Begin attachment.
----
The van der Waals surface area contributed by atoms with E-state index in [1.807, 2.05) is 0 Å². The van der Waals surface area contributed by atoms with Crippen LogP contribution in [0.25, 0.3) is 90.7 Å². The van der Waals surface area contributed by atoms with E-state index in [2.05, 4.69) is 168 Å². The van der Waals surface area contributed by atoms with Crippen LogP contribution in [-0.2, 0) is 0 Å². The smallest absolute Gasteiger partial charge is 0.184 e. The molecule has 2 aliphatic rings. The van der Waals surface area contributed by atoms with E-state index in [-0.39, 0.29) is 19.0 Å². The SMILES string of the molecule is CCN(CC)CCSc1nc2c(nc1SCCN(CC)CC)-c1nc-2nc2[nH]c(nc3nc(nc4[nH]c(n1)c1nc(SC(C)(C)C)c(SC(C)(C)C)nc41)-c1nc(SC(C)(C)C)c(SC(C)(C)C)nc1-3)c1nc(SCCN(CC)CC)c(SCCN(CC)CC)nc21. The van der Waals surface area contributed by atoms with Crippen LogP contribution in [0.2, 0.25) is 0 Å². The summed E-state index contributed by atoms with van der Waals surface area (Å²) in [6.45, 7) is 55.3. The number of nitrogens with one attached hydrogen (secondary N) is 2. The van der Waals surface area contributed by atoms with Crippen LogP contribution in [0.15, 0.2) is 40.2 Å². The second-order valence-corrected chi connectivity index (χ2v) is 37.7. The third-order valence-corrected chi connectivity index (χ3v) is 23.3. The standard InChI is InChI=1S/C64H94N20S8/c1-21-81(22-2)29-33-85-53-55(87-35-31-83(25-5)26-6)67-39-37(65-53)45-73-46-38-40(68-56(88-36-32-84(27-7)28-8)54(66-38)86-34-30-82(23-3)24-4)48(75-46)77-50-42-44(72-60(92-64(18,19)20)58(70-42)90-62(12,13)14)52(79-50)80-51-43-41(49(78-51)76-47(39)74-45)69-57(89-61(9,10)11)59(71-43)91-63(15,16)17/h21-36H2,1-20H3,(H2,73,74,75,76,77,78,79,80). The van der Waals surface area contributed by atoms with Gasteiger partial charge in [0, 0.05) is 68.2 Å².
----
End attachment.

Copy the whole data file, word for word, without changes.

The van der Waals surface area contributed by atoms with E-state index in [1.807, 2.05) is 0 Å². The van der Waals surface area contributed by atoms with Crippen LogP contribution in [0.25, 0.3) is 90.7 Å². The van der Waals surface area contributed by atoms with E-state index in [2.05, 4.69) is 168 Å². The van der Waals surface area contributed by atoms with Crippen LogP contribution in [-0.2, 0) is 0 Å². The smallest absolute Gasteiger partial charge is 0.184 e. The molecule has 2 aliphatic rings. The van der Waals surface area contributed by atoms with E-state index in [-0.39, 0.29) is 19.0 Å². The SMILES string of the molecule is CCN(CC)CCSc1nc2c(nc1SCCN(CC)CC)-c1nc-2nc2[nH]c(nc3nc(nc4[nH]c(n1)c1nc(SC(C)(C)C)c(SC(C)(C)C)nc41)-c1nc(SC(C)(C)C)c(SC(C)(C)C)nc1-3)c1nc(SCCN(CC)CC)c(SCCN(CC)CC)nc21. The van der Waals surface area contributed by atoms with Crippen LogP contribution in [0.2, 0.25) is 0 Å². The summed E-state index contributed by atoms with van der Waals surface area (Å²) in [6.45, 7) is 55.3. The number of nitrogens with one attached hydrogen (secondary N) is 2. The van der Waals surface area contributed by atoms with Crippen LogP contribution in [0.15, 0.2) is 40.2 Å². The second-order valence-corrected chi connectivity index (χ2v) is 37.7. The third-order valence-corrected chi connectivity index (χ3v) is 23.3. The standard InChI is InChI=1S/C64H94N20S8/c1-21-81(22-2)29-33-85-53-55(87-35-31-83(25-5)26-6)67-39-37(65-53)45-73-46-38-40(68-56(88-36-32-84(27-7)28-8)54(66-38)86-34-30-82(23-3)24-4)48(75-46)77-50-42-44(72-60(92-64(18,19)20)58(70-42)90-62(12,13)14)52(79-50)80-51-43-41(49(78-51)76-47(39)74-45)69-57(89-61(9,10)11)59(71-43)91-63(15,16)17/h21-36H2,1-20H3,(H2,73,74,75,76,77,78,79,80). The van der Waals surface area contributed by atoms with Gasteiger partial charge in [0, 0.05) is 68.2 Å².